It is National Children’s Gardening Week, an opportunity to celebrate the fun of gardening for children. It is a great activity for children to enjoy outside in the fresh air that provides a range of additional health benefits.
National Children’s Gardening Week was started by Neil Grant, Managing Director of Ferndale Garden Centre, and one of BBC Radio Sheffield’s garden experts. The awareness week has become an annual festival and it is widely supported by the whole of the UK garden industry.
Gardening is a fun, educational activity where children can learn about the different species of plants and how together we can help them to grow. Children get to learn about the different seasons and weather conditions that may affect plants. It also gives children the chance to find out more about the wide array of animals and insects that live in gardens, and is an excellent activity for children to take part in either at home or at school.
There are many benefits associated with gardening. It can be a very sociable activity, especially in schools. Children can work as a team and it gives them the opportunity to bond with their peers and teachers, as they help to nurture each other as well as nurturing their own flowers. Gardening is a recommended activity in nurture groups because of the positive impact it has on developing children’s social skills. This is especially important for pupils who have social, emotional and mental health difficulties that make it harder for them to learn in a mainstream classroom.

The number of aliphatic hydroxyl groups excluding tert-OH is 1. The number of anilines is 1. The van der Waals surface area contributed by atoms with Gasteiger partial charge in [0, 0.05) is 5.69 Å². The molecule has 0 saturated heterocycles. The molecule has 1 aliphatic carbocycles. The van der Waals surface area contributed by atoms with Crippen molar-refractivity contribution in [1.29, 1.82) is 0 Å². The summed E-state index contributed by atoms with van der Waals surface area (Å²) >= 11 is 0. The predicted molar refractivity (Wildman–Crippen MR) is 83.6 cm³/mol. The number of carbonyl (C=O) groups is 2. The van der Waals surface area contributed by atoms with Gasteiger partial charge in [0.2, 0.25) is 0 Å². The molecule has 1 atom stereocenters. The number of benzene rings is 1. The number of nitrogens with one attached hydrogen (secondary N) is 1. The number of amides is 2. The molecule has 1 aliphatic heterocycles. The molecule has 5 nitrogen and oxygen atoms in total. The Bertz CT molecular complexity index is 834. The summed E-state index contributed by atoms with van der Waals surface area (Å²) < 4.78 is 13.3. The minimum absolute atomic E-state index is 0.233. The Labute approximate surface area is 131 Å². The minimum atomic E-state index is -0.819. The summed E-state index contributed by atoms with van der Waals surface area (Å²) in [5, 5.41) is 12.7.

“Nothing comes close to making me as proud as I was watching my nurture group gardening. Each and every one flung themselves into it, they worked together as a team, turn taking and supporting each other. I didn’t see a single phone or headphone all day – which with our lot is a genuine measure of success – until the end when they took pictures to show their mums!” – KS4 Nurture Group Teacher
Gardening also helps children with their sensory development. It can engage a variety of different senses which helps children to recognise and develop them. For example, they can feel the texture of the soil and petals, along with smelling the wonderful scents from all of the flowers. In addition, gardening builds up children’s physical strength as well as developing their hand-eye coordination.
With less children heading outside these days due to TV and other technology, it is vital that we do all we can to reconnect them with the beauty of nature. The lessons that children learn from gardening reap fantastic rewards. By encouraging children to start gardening early, it’s more likely that it will continue to be a hobby for them for life.